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American Gigolo

Fifty years ago this April, a young man from Woodstock, Illinois, named Johnny Stompanato was stabbed to death in the bedroom of his lover, the movie goddess Lana Turner. Stompanato was a minor hoodlum and notorious Lothario, and news accounts eviscerated his character in the media frenzy after his death. Now a writer, also from Woodstock, follows a fading trail to find how a small-town Midwesterner landed at the heart of one of Hollywood’s most enduring scandals.

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A cop examines Stompanato’s corpse.

 

The Pink Bedroom 

Though the slaying of Johnny Stompanato follows a rich tradition of Hollywood mayhem, it continues to intrigue because of the persistent speculation that Lana killed Johnny and, to save her career, arranged for Cheryl to take the blame. In fact, the homicide bristled with the sorts of anomalies that stoke the American love of conspiracy. To begin with, How could Johnny let it happen? He was an ex-marine with a résumé that, by some accounts, placed him as a bodyguard to Mickey Cohen; Cheryl was barely out of children’s clothes. Given a delay by Lana in calling the authorities and a strangely feckless coroner’s inquest, it’s hardly a wonder that the Stompanato family always thought there was more to the story than came out.

Still, only three people witnessed what happened in the pink bedroom on that Good Friday night, and the two who survived stayed basically consistent in their stories, from the immediate aftermath through their autobiographies decades later. And by everyone’s account, the whole evening’s tableau of happenstance, rage, violence, and tragedy has the messy illogic of real life, trampled by hysteria.

Johnny and Lana had been lovers for months, though afterwards Lana maintained that he had grown increasingly possessive and threatening and that she had been trying to break off the affair. Lana had just moved into a new, furnished house in Beverly Hills, and on the day of the killing, Cheryl, her troubled only child, was home for the holiday from her private school up the coast. Lana’s friend and makeup man, Del Armstrong, had dropped in for a visit and brought with him C. William Brooks II, a Hawaii businessman. In an odd coincidence, Brooks had known Johnny 17 years before when they were cadets at Kemper Military School, in Boonville, Missouri. Johnny hardly seemed eager for the mini reunion and left quickly.

“He had a great fear of me talking to her,” Brooks says today. It’s little wonder. Johnny had told Lana he was 43. Here was Brooks, 34, who revealed to Lana that he had been a year ahead of Johnny in school.

For an actress who, at 38, was already self-conscious about her age, the thought of being squired by a younger man was terrifying. After the guests left and Johnny returned, Lana berated him for lying about his age. She insisted that the affair was over, and he had to leave. He yelled at her for drinking too much and refused to go.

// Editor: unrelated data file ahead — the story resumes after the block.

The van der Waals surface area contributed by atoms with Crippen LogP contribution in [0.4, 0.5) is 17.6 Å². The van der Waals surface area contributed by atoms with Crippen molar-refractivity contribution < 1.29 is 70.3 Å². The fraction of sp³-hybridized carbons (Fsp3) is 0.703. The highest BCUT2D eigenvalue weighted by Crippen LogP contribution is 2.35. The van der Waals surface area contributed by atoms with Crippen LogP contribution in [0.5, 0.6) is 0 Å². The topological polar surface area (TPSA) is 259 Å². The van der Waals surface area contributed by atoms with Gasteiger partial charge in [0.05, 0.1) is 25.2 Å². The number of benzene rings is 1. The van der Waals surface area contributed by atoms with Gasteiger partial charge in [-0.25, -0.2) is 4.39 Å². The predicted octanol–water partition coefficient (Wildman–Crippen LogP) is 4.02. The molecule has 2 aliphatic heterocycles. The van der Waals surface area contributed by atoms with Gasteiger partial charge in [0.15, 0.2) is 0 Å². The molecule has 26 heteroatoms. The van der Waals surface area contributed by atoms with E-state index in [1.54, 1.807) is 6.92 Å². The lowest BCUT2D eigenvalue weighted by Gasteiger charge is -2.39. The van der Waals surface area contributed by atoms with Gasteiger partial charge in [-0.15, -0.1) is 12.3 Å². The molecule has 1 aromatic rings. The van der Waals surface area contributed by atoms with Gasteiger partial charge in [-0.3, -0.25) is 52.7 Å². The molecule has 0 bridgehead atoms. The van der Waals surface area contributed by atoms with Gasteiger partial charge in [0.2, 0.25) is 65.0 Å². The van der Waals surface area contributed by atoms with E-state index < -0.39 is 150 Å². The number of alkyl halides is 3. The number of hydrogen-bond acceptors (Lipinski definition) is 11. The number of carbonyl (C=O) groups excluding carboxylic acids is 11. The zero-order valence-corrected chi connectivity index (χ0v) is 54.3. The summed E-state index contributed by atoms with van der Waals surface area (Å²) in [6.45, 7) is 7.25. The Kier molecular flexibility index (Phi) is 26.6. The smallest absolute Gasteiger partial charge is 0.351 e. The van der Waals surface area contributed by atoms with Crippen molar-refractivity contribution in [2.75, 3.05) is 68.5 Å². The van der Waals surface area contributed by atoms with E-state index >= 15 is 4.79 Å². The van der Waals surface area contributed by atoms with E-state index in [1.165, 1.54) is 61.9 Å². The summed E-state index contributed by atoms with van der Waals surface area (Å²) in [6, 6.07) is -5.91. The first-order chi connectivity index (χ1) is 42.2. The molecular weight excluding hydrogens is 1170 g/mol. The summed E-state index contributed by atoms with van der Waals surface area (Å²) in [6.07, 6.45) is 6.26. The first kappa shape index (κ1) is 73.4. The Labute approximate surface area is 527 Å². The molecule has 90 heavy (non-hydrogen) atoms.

The argument drifted upstairs, where Johnny followed Lana into Cheryl’s room. In her 1988 autobiography, Detour (written with help from the veteran entertainment reporter Cliff Jahr), Cheryl says that now, for the first time, she saw Johnny’s rage: “[H]is neck veins stood out and he breathed from one side of his mouth. He hunched his shoulders as though he were going to pull out a pair of six-shooters, while the hands at his sides clenched and writhed like a snake’s tail in death.”

The fight moved to Lana’s bedroom. According to Lana’s testimony at the inquest, Johnny shook her violently and told her he would never let her go, that “I would have to do any and everything he told me, or he would cut my face or cripple me and if it went beyond that he would kill me and my daughter and my mother.”

Cheryl heard the terrible threats. She knew of her mother’s aversion to calling the police—bad publicity, of course. In a panic, she says, she ran downstairs. In the kitchen, she seized a knife with an eight-inch blade and dashed back upstairs, intending, she says, to scare Johnny. More screaming in the bedroom. Cheryl pounded on the door. It opened suddenly. “Mother stood there, her hand on the knob,” Cheryl says in Detour. “He was coming at her from behind, his arm raised to strike. I took a step forward and lifted the weapon. He ran on the blade. It went in. In! For three ghastly heartbeats our bodies fused. He looked straight at me, unblinking. ‘My God, Cheryl, what have you done?’”

In her testimony, Lana said the whole thing happened so fast, “I truthfully thought she had hit him in the stomach with her fist.” Johnny staggered and fell onto the pink carpet, “making dreadful sounds in his throat, gasping, terrible sounds,” Lana said. He hadn’t been about to hit her—his arm was raised because he was carrying a jacket and shirt on a hanger.

Lana got a towel for the wound and then phoned her mother, who lived nearby and who called a doctor. Lana summoned the lawyer Jerry Geisler, a famous Hollywood Mr. Fixit. They tried to resuscitate Johnny and the doctor gave him a shot of adrenaline. The Stompanato family later questioned why it took Lana and her people so long—at least 30 minutes—to summon the police. But the authorities said it wouldn’t have made any difference. Johnny Stompanato died within five minutes. On his wrist, he wore a silver bracelet inscribed in Spanish: “Papa Johnny, sweet love of mine, when you use this remember it is a piece of my heart that will always be with you. . . . With all my love, Lanita.”

Mickey Cohen identified the body at the morgue and called Woodstock with the details. Carmine Stompanato, a 45-year-old barber in the family shop, flew out to Los Angeles to bring his younger brother home.

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Photograph: Los Angeles Times/AP


 

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